Dodgy deals with climate fraudsters – NZ’s role in the junk carbon scam
By Geoff Simmons, The Spinoff, 18 April 2016
New Zealand has been a willing participant in a wholesale climate fraud. The trail to prove this allegation is long and winding, and the detail can all be read in a new report here. But it may be simplest to start with an analogy.
Imagine your local primary school is planning a working bee. You sign up to “do your bit”, but another parent phones up to say they can’t make it. Good news, though – they say that they have paid a worker to come in their stead. All sounds OK so far.
The day of the working bee rolls around and the worker doesn’t show up. You think the parent will probably want to know that their plan didn’t come off, so you give them a call to let them know. They get defensive and respond that it doesn’t matter the worker didn’t show up, because they have an invoice for the payment they made to the worker to show they have done their bit.
They post you the invoice as proof. You can see from the invoice that they paid the worker next to nothing, and the worker they hired is known locally as a cowboy. No wonder then they didn’t show.

‘Hot air’ carbon credits not Govt’s fault – trader
By Chris Bramwell, Radio New Zealand, 18 April 2016
Although there were some dubious carbon credits traded in the past, it is an over-generalisation to say they were all fraudulent, a carbon trader says.
A report from the Morgan Foundation says carbon credits bought from other countries to offset rising New Zealand emissions since 1990 were often fictitious.
It argued that one type of credit (the Emission Reduction Unit) was overcome by fraud and corruption in Ukraine and Russia – these were labelled ‘hot air’ credits.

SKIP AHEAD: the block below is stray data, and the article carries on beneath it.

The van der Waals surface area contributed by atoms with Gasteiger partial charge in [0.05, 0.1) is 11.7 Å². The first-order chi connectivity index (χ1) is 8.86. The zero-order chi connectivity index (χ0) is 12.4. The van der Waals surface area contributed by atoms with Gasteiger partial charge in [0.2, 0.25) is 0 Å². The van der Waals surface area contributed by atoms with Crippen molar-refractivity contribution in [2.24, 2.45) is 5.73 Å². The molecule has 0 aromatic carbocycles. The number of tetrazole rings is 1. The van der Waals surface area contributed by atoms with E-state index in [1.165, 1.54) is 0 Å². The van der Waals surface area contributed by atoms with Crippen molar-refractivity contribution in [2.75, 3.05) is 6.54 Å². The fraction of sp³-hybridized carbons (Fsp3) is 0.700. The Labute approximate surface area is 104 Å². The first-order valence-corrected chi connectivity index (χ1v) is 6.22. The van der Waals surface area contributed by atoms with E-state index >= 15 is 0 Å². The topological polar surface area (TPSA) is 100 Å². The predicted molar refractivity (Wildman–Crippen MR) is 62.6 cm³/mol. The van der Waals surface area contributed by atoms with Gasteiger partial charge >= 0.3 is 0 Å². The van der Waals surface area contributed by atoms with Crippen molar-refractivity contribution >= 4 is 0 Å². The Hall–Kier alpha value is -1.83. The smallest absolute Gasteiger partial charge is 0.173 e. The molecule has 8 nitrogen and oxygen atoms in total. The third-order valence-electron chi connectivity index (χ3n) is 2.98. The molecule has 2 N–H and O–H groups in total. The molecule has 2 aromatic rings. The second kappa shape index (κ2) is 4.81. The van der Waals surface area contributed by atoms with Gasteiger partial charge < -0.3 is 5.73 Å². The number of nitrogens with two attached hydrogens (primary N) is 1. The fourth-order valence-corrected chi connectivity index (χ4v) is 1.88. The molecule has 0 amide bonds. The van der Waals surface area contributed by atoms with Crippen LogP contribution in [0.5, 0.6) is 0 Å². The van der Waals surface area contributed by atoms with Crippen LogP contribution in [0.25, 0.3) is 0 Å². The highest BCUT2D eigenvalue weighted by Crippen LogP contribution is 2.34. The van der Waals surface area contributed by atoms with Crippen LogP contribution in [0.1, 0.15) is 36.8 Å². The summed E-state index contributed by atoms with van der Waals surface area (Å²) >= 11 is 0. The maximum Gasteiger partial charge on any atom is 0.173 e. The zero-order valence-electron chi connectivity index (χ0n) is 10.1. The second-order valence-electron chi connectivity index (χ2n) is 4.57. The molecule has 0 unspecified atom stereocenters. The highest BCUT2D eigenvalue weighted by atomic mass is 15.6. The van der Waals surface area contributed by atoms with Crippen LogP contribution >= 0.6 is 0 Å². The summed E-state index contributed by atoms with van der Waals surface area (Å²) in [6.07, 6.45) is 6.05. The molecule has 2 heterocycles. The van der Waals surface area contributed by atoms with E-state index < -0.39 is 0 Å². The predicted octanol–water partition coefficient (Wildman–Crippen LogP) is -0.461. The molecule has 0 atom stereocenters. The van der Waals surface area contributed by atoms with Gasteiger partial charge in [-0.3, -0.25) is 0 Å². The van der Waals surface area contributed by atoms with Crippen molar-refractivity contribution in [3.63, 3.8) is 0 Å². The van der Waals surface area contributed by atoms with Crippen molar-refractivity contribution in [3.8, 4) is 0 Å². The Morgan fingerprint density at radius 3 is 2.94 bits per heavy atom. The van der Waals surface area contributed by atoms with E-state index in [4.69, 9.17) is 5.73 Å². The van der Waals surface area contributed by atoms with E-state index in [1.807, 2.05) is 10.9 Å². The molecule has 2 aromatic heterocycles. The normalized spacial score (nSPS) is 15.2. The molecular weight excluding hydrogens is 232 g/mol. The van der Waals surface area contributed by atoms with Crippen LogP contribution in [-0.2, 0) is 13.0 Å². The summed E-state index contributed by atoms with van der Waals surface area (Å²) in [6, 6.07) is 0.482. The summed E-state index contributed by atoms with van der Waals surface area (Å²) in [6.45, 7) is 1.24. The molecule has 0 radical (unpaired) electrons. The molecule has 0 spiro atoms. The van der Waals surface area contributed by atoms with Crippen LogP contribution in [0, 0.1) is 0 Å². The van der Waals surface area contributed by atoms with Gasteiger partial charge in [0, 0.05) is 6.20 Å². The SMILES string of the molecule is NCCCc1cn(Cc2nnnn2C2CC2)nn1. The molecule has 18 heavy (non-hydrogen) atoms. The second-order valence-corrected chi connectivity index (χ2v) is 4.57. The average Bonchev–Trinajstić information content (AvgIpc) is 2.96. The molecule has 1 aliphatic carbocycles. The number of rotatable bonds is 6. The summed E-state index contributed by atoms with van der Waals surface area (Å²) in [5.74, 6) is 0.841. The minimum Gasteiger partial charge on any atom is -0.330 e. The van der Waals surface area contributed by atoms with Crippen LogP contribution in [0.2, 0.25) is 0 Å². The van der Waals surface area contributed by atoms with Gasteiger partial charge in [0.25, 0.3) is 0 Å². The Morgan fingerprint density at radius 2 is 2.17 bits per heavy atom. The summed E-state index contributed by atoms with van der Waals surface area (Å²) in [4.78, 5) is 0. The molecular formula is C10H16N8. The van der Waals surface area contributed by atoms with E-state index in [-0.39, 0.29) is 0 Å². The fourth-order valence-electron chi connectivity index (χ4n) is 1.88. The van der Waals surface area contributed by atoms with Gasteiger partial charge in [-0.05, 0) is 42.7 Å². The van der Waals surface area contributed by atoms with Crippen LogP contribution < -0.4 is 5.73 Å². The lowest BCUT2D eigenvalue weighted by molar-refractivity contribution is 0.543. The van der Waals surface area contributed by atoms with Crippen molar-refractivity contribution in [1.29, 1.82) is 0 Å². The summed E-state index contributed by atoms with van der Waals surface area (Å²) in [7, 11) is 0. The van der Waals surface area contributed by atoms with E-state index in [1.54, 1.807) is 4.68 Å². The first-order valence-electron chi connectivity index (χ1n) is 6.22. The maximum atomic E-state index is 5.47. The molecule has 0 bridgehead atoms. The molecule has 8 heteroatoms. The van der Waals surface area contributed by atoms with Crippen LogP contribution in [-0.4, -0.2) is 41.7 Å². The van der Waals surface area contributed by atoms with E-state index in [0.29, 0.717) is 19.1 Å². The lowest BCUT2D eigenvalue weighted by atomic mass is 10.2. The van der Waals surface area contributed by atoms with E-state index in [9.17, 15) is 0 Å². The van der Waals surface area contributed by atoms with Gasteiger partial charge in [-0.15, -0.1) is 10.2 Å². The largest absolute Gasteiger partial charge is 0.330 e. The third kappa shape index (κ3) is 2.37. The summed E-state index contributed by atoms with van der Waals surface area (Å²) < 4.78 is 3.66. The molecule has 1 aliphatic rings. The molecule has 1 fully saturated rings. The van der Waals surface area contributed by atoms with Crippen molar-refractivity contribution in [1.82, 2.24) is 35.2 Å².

Another type of credit which had problems were the Certified Emissions Reductions (CER), the unit issued under the Clean Development Mechanism from the Kyoto Protocol.
Some CERs were banned in New Zealand in December 2011, and the rest of the CERs and all ERUs were banned in 2012.

Dodgy carbon credits will hurt New Zealand’s wildlife
Forest and Bird press release, 18 April 2016
The Emissions Trading Scheme should be overhauled in light of a new report that reveals New Zealand is meeting its climate change obligations by relying on carbon credits described as fraudulent and linked to organised crime.
“Our Government is undercutting New Zealand’s future by allowing use of carbon credits that the Morgan Report identifies as fraudulent and linked to organised crime. Our future and our wildlife are being short-changed by this arrangement, and few New Zealanders will think that’s fair,” says Forest & Bird spokesperson Geoff Keey.
“The recent appointment of Climate Change Issues Minister, Paula Bennett, is an opportunity to review the Emissions Trading Scheme and give New Zealand’s climate change programme a much needed overhaul,” Mr Keey says.
“Getting rid of dodgy, possibly corrupt, carbon credits should be the first step. New Zealand needs a strong mechanism for pricing carbon that is independently overseen and linked to a national carbon budget,” Mr Keey says.

[New Zealand] ‘We are, without doubt, cheats’
By Isaac Davison, New Zealand Herald, 18 April 2016
New Zealand is being accused of cheating to fulfil its international climate change obligations.
A new report by the Morgan Foundation, released today, says foreign carbon credits which New Zealand bought to reach its climate targets were fraudulent.